Questioning Transphobia: Pain:

But this narrative, however it’s worded, fails to convey what this is like.

What it is like for me is pain. It is the pain of having your skin wrapped badly around your body, fitting awkwardly at best. Reminding you that everything is wrong whenever you move, whenever you go to the toilet, whenever you undress, whenever you shower, whenever you wake up, whenever you go to bed, whenever you see a mirror. It is a constant pain. Everything reminds you of it – the pronouns others use for you, the name others use for you. The clothes you wear.

It’s like living in a world where everything is made of sandpaper and it’s always grinding into your skin – your skin that does not fit your body.

You know what your body should be like, should look like. That you have parts you should not and do not have parts that you should. Your body does not behave like it should, move like it should, smell like it should. Your skin is the wrong texture. Puberty changes your body in ways that alienate you further from your own ill-fitting skin.  Your voice is wrong, your face is wrong, your chest is wrong, body hair and facial hair are wrong. Some of your internal organs are wrong. In some ways, your skeleton is wrong.

This is not about “I want to play with dolls, wear dresses, go to the hairdresser, go shopping, wear makeup,” or any other insulting and superficial characterizations of trans women’s femininity. That is placing the cart before the horse. What it’s about is this pain and doing what it takes to ease the pain. And you learn that all you do is ease the pain…

Women Born Transsexual: Who Were / Are The Real Border Patrol Agents?:

Our ideas of what it meant to be a woman reflected the idea of the time.  Those who came out in the 50s were more likely to embrace the idea of the “feminine mystique” even if they didn’t live it than were those who came out in the late 1960s or 70s.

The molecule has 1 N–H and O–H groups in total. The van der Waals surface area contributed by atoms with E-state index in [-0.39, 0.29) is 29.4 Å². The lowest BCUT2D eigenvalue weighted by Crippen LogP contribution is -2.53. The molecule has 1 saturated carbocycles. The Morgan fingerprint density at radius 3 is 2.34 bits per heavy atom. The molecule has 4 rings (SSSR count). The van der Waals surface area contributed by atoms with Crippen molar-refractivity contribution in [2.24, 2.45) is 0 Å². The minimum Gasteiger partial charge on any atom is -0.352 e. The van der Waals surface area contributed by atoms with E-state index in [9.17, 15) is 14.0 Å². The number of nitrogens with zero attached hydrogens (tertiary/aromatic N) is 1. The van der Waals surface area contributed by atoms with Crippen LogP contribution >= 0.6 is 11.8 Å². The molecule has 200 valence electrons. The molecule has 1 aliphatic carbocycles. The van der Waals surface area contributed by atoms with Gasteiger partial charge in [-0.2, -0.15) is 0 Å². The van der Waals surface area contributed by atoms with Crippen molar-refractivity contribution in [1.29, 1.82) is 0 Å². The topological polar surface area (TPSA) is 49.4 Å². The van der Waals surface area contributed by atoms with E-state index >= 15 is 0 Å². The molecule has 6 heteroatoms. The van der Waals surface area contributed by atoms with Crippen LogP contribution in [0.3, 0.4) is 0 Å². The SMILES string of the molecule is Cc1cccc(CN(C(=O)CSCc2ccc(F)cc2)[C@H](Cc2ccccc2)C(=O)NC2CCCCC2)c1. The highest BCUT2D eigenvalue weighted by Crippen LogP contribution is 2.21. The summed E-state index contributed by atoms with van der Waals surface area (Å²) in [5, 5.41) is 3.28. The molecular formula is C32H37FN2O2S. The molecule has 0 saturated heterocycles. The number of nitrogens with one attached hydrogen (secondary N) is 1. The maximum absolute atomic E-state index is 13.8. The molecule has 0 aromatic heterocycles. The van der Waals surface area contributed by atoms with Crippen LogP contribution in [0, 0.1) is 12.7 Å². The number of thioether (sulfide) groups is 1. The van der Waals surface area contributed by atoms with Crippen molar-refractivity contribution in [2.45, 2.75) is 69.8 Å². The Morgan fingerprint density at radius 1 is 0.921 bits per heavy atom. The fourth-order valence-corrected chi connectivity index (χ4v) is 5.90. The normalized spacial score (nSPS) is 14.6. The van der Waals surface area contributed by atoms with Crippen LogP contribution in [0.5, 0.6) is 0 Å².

But no matter, when someone comes out they can rest assured of one thing… They will always find a bunch of judgmental sisters, who will tell them they have to this, that and another thing or else they won’t be “real”.  This is something that went on 25 years before the internet became ubiquitous and is still going on.  Indeed there are whole websites and blogs by people ready to declare their way is the only way and anyone who isn’t their identical clone isn’t real, is transgender identified or best of all,  “a man in a dress”.

Tranifesto: Ask Matt Monday: Who Can a Partner Talk To?

It’s easy to forget the plight of the spouse or partner of a person going through transition. Even if, as you say, you’re happier that you’ve ever been, you as a partner are going through a transition, too, and it involves several components…

And for those who are concerned about sex work issues, Bound Not Gagged has extensively dissected the trafficking argument that’s been distorted and used to target sex workers, most notably in the recent Craigslist ban.  SWOP has now added a press release:

The conflation of consensual sex work with rape is a disservice to both victims of trafficking and to sex workers. Persecuting consenting adults for exchanging sex for money is a waste of precious resources that could better be used providing services and legal protections for minors and others who have been abused.

Trafficking and child sexual abuse are not sex work. Real traffickers must be stopped. Sex workers need health and labor protections to keep them safe while working and the ability to report crimes to the police if they are violated….

    • dentedbluemercedes
    • September 16th, 2010